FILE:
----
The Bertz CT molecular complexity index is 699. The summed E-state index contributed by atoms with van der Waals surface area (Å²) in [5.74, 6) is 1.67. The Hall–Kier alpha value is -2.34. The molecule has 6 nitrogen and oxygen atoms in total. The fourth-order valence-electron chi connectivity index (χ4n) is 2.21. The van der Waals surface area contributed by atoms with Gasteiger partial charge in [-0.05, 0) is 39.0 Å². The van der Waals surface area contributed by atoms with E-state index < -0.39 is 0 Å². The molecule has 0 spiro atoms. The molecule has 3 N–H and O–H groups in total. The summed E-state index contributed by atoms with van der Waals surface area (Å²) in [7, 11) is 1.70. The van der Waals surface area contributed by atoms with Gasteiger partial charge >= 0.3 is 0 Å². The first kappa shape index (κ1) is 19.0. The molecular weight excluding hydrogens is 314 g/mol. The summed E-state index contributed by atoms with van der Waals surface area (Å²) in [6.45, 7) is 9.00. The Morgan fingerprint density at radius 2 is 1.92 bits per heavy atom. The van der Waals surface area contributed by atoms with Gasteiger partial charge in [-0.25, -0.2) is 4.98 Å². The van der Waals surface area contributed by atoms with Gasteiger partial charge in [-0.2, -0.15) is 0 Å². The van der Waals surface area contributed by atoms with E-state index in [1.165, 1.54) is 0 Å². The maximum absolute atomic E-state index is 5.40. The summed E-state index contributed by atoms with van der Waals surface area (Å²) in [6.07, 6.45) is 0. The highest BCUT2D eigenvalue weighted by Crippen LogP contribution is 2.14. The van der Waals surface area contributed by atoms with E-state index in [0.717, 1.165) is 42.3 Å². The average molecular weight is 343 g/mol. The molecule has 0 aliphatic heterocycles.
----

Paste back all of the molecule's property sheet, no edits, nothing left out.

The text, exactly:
The Bertz CT molecular complexity index is 699. The summed E-state index contributed by atoms with van der Waals surface area (Å²) in [5.74, 6) is 1.67. The Hall–Kier alpha value is -2.34. The molecule has 6 nitrogen and oxygen atoms in total. The fourth-order valence-electron chi connectivity index (χ4n) is 2.21. The van der Waals surface area contributed by atoms with Gasteiger partial charge in [-0.05, 0) is 39.0 Å². The van der Waals surface area contributed by atoms with E-state index < -0.39 is 0 Å². The molecule has 0 spiro atoms. The molecule has 3 N–H and O–H groups in total. The summed E-state index contributed by atoms with van der Waals surface area (Å²) in [7, 11) is 1.70. The van der Waals surface area contributed by atoms with Gasteiger partial charge >= 0.3 is 0 Å². The first kappa shape index (κ1) is 19.0. The molecular weight excluding hydrogens is 314 g/mol. The summed E-state index contributed by atoms with van der Waals surface area (Å²) in [6.45, 7) is 9.00. The Morgan fingerprint density at radius 2 is 1.92 bits per heavy atom. The van der Waals surface area contributed by atoms with Gasteiger partial charge in [-0.25, -0.2) is 4.98 Å². The van der Waals surface area contributed by atoms with Gasteiger partial charge in [-0.2, -0.15) is 0 Å². The van der Waals surface area contributed by atoms with E-state index in [1.165, 1.54) is 0 Å². The maximum absolute atomic E-state index is 5.40. The summed E-state index contributed by atoms with van der Waals surface area (Å²) in [6.07, 6.45) is 0. The highest BCUT2D eigenvalue weighted by Crippen LogP contribution is 2.14. The van der Waals surface area contributed by atoms with E-state index in [0.717, 1.165) is 42.3 Å². The average molecular weight is 343 g/mol. The molecule has 0 aliphatic heterocycles.